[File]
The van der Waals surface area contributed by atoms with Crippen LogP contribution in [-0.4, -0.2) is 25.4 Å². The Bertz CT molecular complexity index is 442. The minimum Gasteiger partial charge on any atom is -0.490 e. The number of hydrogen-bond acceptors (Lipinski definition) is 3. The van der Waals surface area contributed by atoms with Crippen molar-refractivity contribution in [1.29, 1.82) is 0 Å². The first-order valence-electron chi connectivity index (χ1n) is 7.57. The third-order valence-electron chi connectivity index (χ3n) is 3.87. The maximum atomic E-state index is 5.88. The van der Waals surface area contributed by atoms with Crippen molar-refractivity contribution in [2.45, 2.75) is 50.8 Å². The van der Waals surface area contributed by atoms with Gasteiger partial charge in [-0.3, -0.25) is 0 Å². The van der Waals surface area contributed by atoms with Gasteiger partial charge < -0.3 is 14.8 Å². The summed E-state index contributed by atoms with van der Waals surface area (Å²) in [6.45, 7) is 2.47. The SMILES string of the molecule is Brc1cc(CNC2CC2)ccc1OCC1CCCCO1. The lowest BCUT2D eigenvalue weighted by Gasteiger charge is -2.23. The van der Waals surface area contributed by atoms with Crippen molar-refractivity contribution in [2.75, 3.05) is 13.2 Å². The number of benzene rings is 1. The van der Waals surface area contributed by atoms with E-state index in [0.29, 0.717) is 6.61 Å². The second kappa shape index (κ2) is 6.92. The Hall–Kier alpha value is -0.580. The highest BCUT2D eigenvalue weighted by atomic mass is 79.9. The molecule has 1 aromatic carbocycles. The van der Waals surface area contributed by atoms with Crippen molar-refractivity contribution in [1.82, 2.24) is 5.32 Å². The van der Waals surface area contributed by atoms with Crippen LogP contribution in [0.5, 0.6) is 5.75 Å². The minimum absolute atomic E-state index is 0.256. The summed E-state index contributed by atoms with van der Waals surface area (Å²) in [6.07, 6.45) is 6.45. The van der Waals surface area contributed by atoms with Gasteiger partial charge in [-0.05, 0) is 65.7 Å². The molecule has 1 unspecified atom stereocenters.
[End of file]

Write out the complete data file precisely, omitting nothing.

The van der Waals surface area contributed by atoms with Crippen LogP contribution in [-0.4, -0.2) is 25.4 Å². The Bertz CT molecular complexity index is 442. The minimum Gasteiger partial charge on any atom is -0.490 e. The number of hydrogen-bond acceptors (Lipinski definition) is 3. The van der Waals surface area contributed by atoms with Crippen molar-refractivity contribution in [1.29, 1.82) is 0 Å². The first-order valence-electron chi connectivity index (χ1n) is 7.57. The third-order valence-electron chi connectivity index (χ3n) is 3.87. The maximum atomic E-state index is 5.88. The van der Waals surface area contributed by atoms with Crippen molar-refractivity contribution in [2.45, 2.75) is 50.8 Å². The van der Waals surface area contributed by atoms with Gasteiger partial charge in [-0.3, -0.25) is 0 Å². The van der Waals surface area contributed by atoms with Gasteiger partial charge < -0.3 is 14.8 Å². The summed E-state index contributed by atoms with van der Waals surface area (Å²) in [6.45, 7) is 2.47. The SMILES string of the molecule is Brc1cc(CNC2CC2)ccc1OCC1CCCCO1. The lowest BCUT2D eigenvalue weighted by Gasteiger charge is -2.23. The van der Waals surface area contributed by atoms with Crippen molar-refractivity contribution in [2.75, 3.05) is 13.2 Å². The number of benzene rings is 1. The van der Waals surface area contributed by atoms with E-state index in [0.29, 0.717) is 6.61 Å². The second kappa shape index (κ2) is 6.92. The Hall–Kier alpha value is -0.580. The highest BCUT2D eigenvalue weighted by atomic mass is 79.9. The molecule has 1 aromatic carbocycles. The van der Waals surface area contributed by atoms with Crippen molar-refractivity contribution in [1.82, 2.24) is 5.32 Å². The van der Waals surface area contributed by atoms with Crippen LogP contribution in [0.5, 0.6) is 5.75 Å². The minimum absolute atomic E-state index is 0.256. The summed E-state index contributed by atoms with van der Waals surface area (Å²) in [6.07, 6.45) is 6.45. The van der Waals surface area contributed by atoms with Gasteiger partial charge in [-0.05, 0) is 65.7 Å². The molecule has 1 unspecified atom stereocenters.